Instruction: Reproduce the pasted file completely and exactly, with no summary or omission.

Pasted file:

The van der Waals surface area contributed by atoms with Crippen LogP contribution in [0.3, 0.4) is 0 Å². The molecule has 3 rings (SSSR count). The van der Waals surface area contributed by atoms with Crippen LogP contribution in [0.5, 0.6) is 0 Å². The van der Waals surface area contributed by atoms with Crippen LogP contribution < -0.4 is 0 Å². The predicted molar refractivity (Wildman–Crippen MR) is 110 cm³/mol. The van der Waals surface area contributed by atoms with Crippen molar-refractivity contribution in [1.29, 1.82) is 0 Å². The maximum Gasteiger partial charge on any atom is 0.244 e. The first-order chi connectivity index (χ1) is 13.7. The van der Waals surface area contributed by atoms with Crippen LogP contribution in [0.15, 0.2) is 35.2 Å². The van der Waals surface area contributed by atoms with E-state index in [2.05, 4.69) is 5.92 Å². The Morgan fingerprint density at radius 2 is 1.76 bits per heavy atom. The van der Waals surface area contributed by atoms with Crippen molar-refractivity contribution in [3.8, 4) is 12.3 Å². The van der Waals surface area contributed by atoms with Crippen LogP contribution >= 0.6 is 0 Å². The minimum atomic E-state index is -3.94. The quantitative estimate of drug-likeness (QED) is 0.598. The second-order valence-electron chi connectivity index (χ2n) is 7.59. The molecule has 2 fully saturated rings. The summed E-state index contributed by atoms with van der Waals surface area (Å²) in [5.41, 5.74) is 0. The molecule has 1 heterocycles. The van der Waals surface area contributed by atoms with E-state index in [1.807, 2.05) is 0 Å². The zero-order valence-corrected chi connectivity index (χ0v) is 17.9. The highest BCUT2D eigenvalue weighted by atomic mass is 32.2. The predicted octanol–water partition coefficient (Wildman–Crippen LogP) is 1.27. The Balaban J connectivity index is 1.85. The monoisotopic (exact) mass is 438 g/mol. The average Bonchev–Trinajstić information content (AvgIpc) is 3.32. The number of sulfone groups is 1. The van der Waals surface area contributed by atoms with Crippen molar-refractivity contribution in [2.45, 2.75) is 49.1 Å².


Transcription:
The van der Waals surface area contributed by atoms with Crippen LogP contribution in [0.3, 0.4) is 0 Å². The molecule has 3 rings (SSSR count). The van der Waals surface area contributed by atoms with Crippen LogP contribution in [0.5, 0.6) is 0 Å². The van der Waals surface area contributed by atoms with Crippen LogP contribution < -0.4 is 0 Å². The predicted molar refractivity (Wildman–Crippen MR) is 110 cm³/mol. The van der Waals surface area contributed by atoms with Crippen molar-refractivity contribution in [1.29, 1.82) is 0 Å². The maximum Gasteiger partial charge on any atom is 0.244 e. The first-order chi connectivity index (χ1) is 13.7. The van der Waals surface area contributed by atoms with Crippen LogP contribution in [0.15, 0.2) is 35.2 Å². The van der Waals surface area contributed by atoms with E-state index in [2.05, 4.69) is 5.92 Å². The Morgan fingerprint density at radius 2 is 1.76 bits per heavy atom. The van der Waals surface area contributed by atoms with Crippen molar-refractivity contribution in [3.8, 4) is 12.3 Å². The van der Waals surface area contributed by atoms with Crippen LogP contribution >= 0.6 is 0 Å². The minimum atomic E-state index is -3.94. The quantitative estimate of drug-likeness (QED) is 0.598. The second-order valence-electron chi connectivity index (χ2n) is 7.59. The molecule has 2 fully saturated rings. The summed E-state index contributed by atoms with van der Waals surface area (Å²) in [5.41, 5.74) is 0. The molecule has 1 heterocycles. The van der Waals surface area contributed by atoms with E-state index in [1.807, 2.05) is 0 Å². The zero-order valence-corrected chi connectivity index (χ0v) is 17.9. The highest BCUT2D eigenvalue weighted by atomic mass is 32.2. The predicted octanol–water partition coefficient (Wildman–Crippen LogP) is 1.27. The Balaban J connectivity index is 1.85. The monoisotopic (exact) mass is 438 g/mol. The average Bonchev–Trinajstić information content (AvgIpc) is 3.32. The number of sulfone groups is 1. The van der Waals surface area contributed by atoms with Crippen molar-refractivity contribution in [2.45, 2.75) is 49.1 Å².